february 17, 2010
Accepting the "weekend" challenge
Last year, Hacker News commentors took some criticism for claiming they could throw together a clone of Stack Overflow in a weekend. It's happened to all of us though. While using a site you say to yourself "I bet I could make a better version in a weekend." I found myself saying the same thing recently and decided to see what would happen if I took on the task.
While scheduling several business-related international calls I turned to Google to find a "time zone converter." I looked for a tool where I could figure out what time it was in my local timezone (PST) when it was 10:00am in Beijing. If that time turned out to be inconvenient, then I wanted to quickly play with the times converting in either direction until I found a good time.
Mac OS X already has a beautifully designed world clock dashboard widget complete with an animated stuttering second hand. Unfortunately, this only tells you the current time in foreign cities and while it's not too difficult to do the time math I knew a conversion tool should exist and it was important enough for me to get the right time that I wanted a computer to perform the calculation.
The first and second Google search results for "time zone converter" had the following user interfaces:
These sites seemed to have been made in 1996 in the most programmer-friendly and non-user-friendly way possible. The faults of these sites are too many to list exhaustively. The big three problems I wanted to tackle were time input method, waiting for a page reload to get a result, and city input method.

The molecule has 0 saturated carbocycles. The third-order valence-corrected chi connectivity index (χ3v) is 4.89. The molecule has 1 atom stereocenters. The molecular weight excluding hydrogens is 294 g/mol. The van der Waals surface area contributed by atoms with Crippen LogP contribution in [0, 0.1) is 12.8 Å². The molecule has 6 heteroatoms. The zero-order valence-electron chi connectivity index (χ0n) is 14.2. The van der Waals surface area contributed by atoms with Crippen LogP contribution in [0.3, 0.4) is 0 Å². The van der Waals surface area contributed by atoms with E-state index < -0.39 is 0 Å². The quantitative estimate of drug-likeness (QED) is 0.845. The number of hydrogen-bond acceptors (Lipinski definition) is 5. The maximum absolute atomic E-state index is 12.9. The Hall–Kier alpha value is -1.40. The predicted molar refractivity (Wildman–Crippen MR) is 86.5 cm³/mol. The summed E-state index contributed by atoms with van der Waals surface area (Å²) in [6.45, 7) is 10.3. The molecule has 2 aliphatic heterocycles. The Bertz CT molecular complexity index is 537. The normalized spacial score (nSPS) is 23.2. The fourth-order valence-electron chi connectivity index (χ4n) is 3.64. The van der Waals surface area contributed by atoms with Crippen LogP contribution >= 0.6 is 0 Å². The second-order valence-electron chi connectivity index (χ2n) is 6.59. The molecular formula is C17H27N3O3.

Time input method
Both sites required inputting day, month, and year using popup menus. I can understand how specifying the date might be important when it's near the switch to or from daylight saving time. But for roughly 363/365=99.45% of conversions this information is irrelevant and just slows the user down.
Even worse however was the use of radio buttons and popup menus. The first site required clicking radio buttons to specify AM and PM. The second site went further forcing popup menus on users just to specify the time. This kind of input cries out for a text field with some smart parsing logic behind it.
Both sites kept their 1990s appeal by requiring a form submission and page reload to get back your results. As if to make this problem worse, they each had default values that produced no results and even an error in one case:
If you wanted to play around testing different times it requires clicking back to the previous page and resubmitting. Ofcourse, clicking the back button gives you the lovely "Are you sure you want to send a form again?" dialog. Isn't this 2010? Where is Ajax?
City input method
Finally, to specify a city both sites broke up the long list of cities geographically. This sounds helpful at first and visually it looks great. But doing it this way again ignores the most sensible input method: just typing in a city name. You can't take advantage of the widgets' built-in ability to type a few letters and select the right choice because the cities have strange prefixes like "U.S.A. - California -" or "America/".
Below is my revised UI and its attempts to fix the problems mentioned above.
The UI uses Ajax to grab the most recent timezone information from Geonames so page reloads aren't necessary. Times update instantly as you type further speeding the process. Time input is handled through a text field and is parsed intelligently so things like "1pm" work. Finally, a user can specify a city, country, US state, or even timezone name like "Pacific Standard Time" when converting times and autocomplete is used to quickly narrow down the choices.
After finishing the page I decided to complete the project by giving the tool its own domain and making it live. I think my tool is a clear improvement over the existing sites. I'll be interested to see if it floats to the top in Google search results.